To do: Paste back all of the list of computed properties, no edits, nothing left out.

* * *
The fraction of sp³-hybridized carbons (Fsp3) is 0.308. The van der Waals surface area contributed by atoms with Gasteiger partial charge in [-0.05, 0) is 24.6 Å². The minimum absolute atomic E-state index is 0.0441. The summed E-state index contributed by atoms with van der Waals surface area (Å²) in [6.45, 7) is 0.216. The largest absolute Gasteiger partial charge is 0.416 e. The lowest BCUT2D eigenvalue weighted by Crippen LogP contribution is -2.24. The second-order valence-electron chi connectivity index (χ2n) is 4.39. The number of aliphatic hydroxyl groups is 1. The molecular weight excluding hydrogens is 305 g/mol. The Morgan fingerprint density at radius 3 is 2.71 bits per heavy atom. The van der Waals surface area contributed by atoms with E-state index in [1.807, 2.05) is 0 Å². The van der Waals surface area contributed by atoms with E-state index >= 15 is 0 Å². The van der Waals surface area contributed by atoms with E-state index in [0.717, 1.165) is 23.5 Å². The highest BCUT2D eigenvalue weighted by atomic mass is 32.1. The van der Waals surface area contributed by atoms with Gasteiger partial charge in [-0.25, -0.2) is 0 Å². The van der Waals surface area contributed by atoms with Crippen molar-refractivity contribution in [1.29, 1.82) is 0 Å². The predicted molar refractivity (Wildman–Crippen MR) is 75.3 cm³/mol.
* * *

The fraction of sp³-hybridized carbons (Fsp3) is 0.308. The van der Waals surface area contributed by atoms with Gasteiger partial charge in [-0.05, 0) is 24.6 Å². The minimum absolute atomic E-state index is 0.0441. The summed E-state index contributed by atoms with van der Waals surface area (Å²) in [6.45, 7) is 0.216. The largest absolute Gasteiger partial charge is 0.416 e. The lowest BCUT2D eigenvalue weighted by Crippen LogP contribution is -2.24. The second-order valence-electron chi connectivity index (χ2n) is 4.39. The number of aliphatic hydroxyl groups is 1. The molecular weight excluding hydrogens is 305 g/mol. The Morgan fingerprint density at radius 3 is 2.71 bits per heavy atom. The van der Waals surface area contributed by atoms with E-state index in [1.807, 2.05) is 0 Å². The van der Waals surface area contributed by atoms with E-state index >= 15 is 0 Å². The van der Waals surface area contributed by atoms with E-state index in [0.717, 1.165) is 23.5 Å². The highest BCUT2D eigenvalue weighted by atomic mass is 32.1. The van der Waals surface area contributed by atoms with Gasteiger partial charge in [-0.25, -0.2) is 0 Å². The van der Waals surface area contributed by atoms with Crippen molar-refractivity contribution in [1.29, 1.82) is 0 Å². The predicted molar refractivity (Wildman–Crippen MR) is 75.3 cm³/mol.